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You can, of course, just save yourself the bother and pay up for this stuff, or for Credit Boosters which multiply how many given credits you earn while active. In a way it’s pay-to-win, and some disgruntled players are already noting how long it takes to amass enough credits to unlock characters and Loadouts, but Dirty Bomb doesn’t seem to rub it in your face. No character seems so overpowered that you can’t take them down through skill or force of numbers. It’s a bit like Hearthstone, where paying out for cards will help you build a stronger deck, but there are ways and means of building an effective roster without splashing out, even if you just stick to the rotating Mercs and boost them up with Loadouts.
What’s more impressive is that this really doesn’t look and feel like a free to play shooter. Sure, the graphics are slightly dated – I suspect Splash Damage has opted to cater for a wider audience rather than implement the most spectacular visuals possible – but they have the kind of clean looks and arty style that the developer brought to Brink. In fact, there’s something Time Splitters-esque about the overall look. The setting – a post-apocalyptic London – also helps. With its mix of accents and its twisted takes on familiar-looking locations, Dirty Bomb doesn’t have the tired, generic feel that spoils so many of its rivals.
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Movement and combat feel good too. Lighter characters sprint fast, dodge quickly and jump high. Heavier characters don’t but pack a meaner punch. Some of the weapons lack heft and impact, but there’s a nice balance between lightweight SMGs, assault rifles and carbines, and snipers don’t seem overpowered with one-shot kills. In a lot of ways, Dirty Bomb feels like a return to run-and-gun, shoot-from-the-hip blasting after years of CoD and Battlefield. Call it backward-looking, but it feels like a smart move.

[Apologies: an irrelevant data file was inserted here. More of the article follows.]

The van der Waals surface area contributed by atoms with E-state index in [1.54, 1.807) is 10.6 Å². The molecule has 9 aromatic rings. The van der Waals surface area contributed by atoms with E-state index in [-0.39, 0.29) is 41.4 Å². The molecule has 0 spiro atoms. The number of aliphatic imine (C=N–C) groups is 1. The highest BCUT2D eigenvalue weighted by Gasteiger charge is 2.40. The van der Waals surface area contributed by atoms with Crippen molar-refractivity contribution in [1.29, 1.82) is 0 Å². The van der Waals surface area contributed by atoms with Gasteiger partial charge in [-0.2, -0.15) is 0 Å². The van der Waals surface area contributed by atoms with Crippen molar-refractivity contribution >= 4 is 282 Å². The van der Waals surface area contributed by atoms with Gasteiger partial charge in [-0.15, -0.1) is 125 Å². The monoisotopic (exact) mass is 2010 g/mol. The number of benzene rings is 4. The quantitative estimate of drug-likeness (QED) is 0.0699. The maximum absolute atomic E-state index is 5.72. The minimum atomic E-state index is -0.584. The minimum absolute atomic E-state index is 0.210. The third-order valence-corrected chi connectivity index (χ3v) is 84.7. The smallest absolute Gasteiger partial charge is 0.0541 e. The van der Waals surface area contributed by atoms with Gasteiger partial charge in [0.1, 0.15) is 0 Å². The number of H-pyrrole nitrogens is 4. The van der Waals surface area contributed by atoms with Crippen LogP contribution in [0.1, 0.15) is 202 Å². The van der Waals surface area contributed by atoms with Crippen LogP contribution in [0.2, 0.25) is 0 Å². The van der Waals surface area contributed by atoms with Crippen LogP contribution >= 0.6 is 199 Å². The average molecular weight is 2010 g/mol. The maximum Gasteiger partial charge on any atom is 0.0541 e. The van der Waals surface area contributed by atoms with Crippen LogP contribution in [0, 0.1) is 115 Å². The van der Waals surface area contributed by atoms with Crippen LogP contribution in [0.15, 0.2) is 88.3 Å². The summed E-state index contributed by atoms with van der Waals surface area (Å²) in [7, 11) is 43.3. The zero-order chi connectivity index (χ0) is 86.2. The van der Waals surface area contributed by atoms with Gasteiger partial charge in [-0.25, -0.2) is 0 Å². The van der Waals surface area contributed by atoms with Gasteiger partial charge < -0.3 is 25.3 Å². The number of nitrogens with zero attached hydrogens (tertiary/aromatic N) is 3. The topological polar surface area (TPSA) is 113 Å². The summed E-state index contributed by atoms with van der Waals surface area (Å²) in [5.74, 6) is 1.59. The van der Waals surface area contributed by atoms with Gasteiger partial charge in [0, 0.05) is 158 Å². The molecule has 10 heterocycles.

And there’s just as much intelligence in the map design. At first, Splash Damage seems a little too hell-bent on funnelling both teams towards each other, creating choke points where one team dominates while the other gets wiped out over and over again. Spend more time with the game, though, and you soon discover alternative routes, sneaky shortcuts and ways of outflanking the other team that might take a while, but can disrupt their strategy.
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Yet perhaps the biggest compliment I can play Dirty Bomb is that the whole ‘Don’t be a dick’ mantra seems to work. Players really are working together, focusing on objectives and supporting each other in the kind of sensible, organic way they do in co-op shooters like Destiny. There are fewer players focusing on headshots or the Kill/Death ratio, and more focusing on making sure that their team wins. This is rarer and harder than you might think, and we hope Splash Damage can keep it going.
We’re not going to pretend that Dirty Bomb will be the next big thing in shooters or that it’s a genuinely revolutionary game. And while we’ve been told that this open beta is effectively the launch, there are still things that need tweaking. A few individual weapons could do with a mild boosting or nerfing, while some airstrike-style weapons seem painfully overpowered, particularly in missions where a slow-moving vehicle needs to be escorted, or where a key objective lies in fairly open ground. All the same, the bare bones of Dirty Bomb are very strong, while what’s hanging off them is already well developed. It’s solid, enjoyable, mostly well-balanced and entertaining – which is more than you can say for some paid-for shooters when they launch.
Dirty Bomb is off to a promising start. It’s very slick, feature-packed and polished for a free-to-play shooter, and while there are elements of pay to win in the business models, you can still have a good time and build up your Mercs without splashing out a lot. Most of all, in returning to its team-based, objective-based roots, Splash Damage has crafted a fast-paced, enjoyable shooter where everything meshes to get players to work together. It’s definitely worth your time.